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Secure use of remote support

Remote sup­port is a tech­nology enabling you to obtain third party help on your own device without the need to have an engi­neer on site. Finan­cial insti­tu­tions and soft­ware man­u­fac­turers also use this option in the con­text of their support/help desk facil­i­ties. How­ever, to use remote sup­port securely, you have to take cer­tain measures.

The most impor­tant points to remember:

  • Only estab­lish con­nec­tions with trust­worthy people. You should be par­tic­u­larly cau­tious if it is not you ini­ti­ating the con­nec­tion (e. g. if you receive an unex­pected phone call).
  • Use an encrypted connection.
  • Use a ses­sion pass­word or a meeting ID.
  • Don’t grant full access to your system. The person helping you should only ever be able to view your screen passively.
  • Con­sider that every­thing shown on your screen can be seen and also recorded by the other side.
  • Enter as few pass­words during the ses­sion as possible.
  • Don’t surf to any Internet pages which have nothing to do with the ses­sion - even if you are asked to do so.
  • Make sure that the remote sup­port con­nec­tion is ter­mi­nated after availing your­self of any help, to stop any fur­ther access to your device.

Many com­pa­nies use remote sup­port soft­ware to enable their sup­port staff to have a quick look at a user’s machine without the need of someone having to go visit them on site straight away.

Unfor­tu­nately, this tech­nology is also abused by crim­i­nals to obtain access to Internet user devices by fraud­u­lent means, for instance to cap­ture pass­words, install mal­ware or trigger an e-banking remit­tance, by pur­porting to be sup­port staff of a cer­tain com­pany. You should there­fore be careful who you trust!

Please also con­sider our info sheet “How to pro­tect your­self against fraud­u­lent sup­port calls“.

Remote sup­port soft­ware enables remote access to a third party system via a local net­work (LAN) or the Internet. In the process, the remote device desktop is dis­played on the local system and some­times also allows for it to be remotely controlled.

Fur­ther infor­ma­tion for all those interested

Invi­ta­tion

Only estab­lish con­nec­tions with trust­worthy people. You should be par­tic­u­larly cau­tious if it is not you ini­ti­ating the con­nec­tion (e. g. if you receive an unex­pected phone call). Cur­rently, a common method by attackers trying to scam you is to ring you pur­porting to be sup­port staff, for instance working for Microsoft, Apple, an IT sup­port com­pany or a finan­cial insti­tu­tion, to obtain access to your device. Any ses­sion should only be ini­ti­ated after your explicit invi­ta­tion to do so. Before you accept any con­nec­tion via their soft­ware, you should expressly have to agree to do so.

Encryp­tion

When choosing a product, you should ensure that there is a suf­fi­cient level of encryp­tion to guar­antee data cannot be trans­ferred in plain text. The key should be at least 128 bit in size.

Authen­tifi­ca­tion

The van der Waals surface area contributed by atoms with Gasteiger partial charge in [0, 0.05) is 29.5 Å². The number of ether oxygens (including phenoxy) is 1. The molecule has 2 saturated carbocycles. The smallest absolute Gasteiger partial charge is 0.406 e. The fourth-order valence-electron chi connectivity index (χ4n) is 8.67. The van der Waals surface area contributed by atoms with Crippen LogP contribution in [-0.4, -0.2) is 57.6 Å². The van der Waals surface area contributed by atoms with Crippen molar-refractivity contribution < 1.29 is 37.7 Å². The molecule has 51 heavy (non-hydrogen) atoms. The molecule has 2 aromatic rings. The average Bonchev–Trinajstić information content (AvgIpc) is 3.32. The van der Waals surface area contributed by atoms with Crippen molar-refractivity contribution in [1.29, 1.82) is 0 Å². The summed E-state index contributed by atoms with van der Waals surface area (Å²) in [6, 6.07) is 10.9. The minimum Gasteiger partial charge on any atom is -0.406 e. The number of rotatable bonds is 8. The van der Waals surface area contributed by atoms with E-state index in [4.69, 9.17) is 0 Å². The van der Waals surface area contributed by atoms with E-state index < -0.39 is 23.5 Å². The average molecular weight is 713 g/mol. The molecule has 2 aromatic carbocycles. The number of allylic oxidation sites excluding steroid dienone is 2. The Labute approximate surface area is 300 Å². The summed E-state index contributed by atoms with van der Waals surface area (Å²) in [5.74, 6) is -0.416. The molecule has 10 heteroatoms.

Any person estab­lishing a con­nec­tion to your device must authen­ti­cate him- or her­self via a meeting ID and/or a pass­word. Depending on the soft­ware used, there are dif­ferent ways to do so. To make sure that this sen­si­tive infor­ma­tion is only received by the right person, it is best to advise the pass­word or meeting ID before­hand, by telephone.

Access rights

Don’t grant full access to your system. The person helping you should strictly only ever be able to pas­sively view your screen and give you instruc­tions. This ensures that you still have exclu­sive con­trol over your system and that no unin­tended changes can be implemented.

Screen cap­ture

Please note that sup­port ses­sions can be recorded. Any­thing appearing on your screen during this ses­sion can be viewed and cap­tured by the other party.

Ses­sion

Enter as few pass­words as pos­sible during the ses­sion (ide­ally none at all), and don’t surf to any Internet pages which have nothing to do with the ses­sion. If for instance it is a finan­cial insti­tu­tion pro­viding you with sup­port, make sure you only ever remain on the web­site of the finan­cial insti­tu­tion involved.

Ter­mi­na­tion

Make sure that the remote sup­port con­nec­tion is ter­mi­nated after availing your­self of any help, to stop any fur­ther access to your device. While the con­nec­tion is still active, a remote sup­port infor­ma­tion screen which cannot be hidden should per­ma­nently be dis­played on your screen. Please follow the instruc­tions in the soft­ware documentation.

What else would you like to learn about security when e-banking?

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Basic course

Find out about cur­rent Internet threats and some easy pro­tec­tive mea­sures, and how to securely use e-banking.

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Prac­tical course

Prac­tice the most impor­tant mea­sures for your com­puter and e-banking secu­rity on com­puters pro­vided by us.

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Online course for the under-30s

Learn how to use your smart­phone securely. Next to basics, we will show you what you should know about social media, clouds, mobile banking and mobile payments.

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Course for SMEs

Is your organ­i­sa­tion suf­fi­ciently secure? Learn which mea­sures you can take to sig­nif­i­cantly strengthen your organisation’s IT security.

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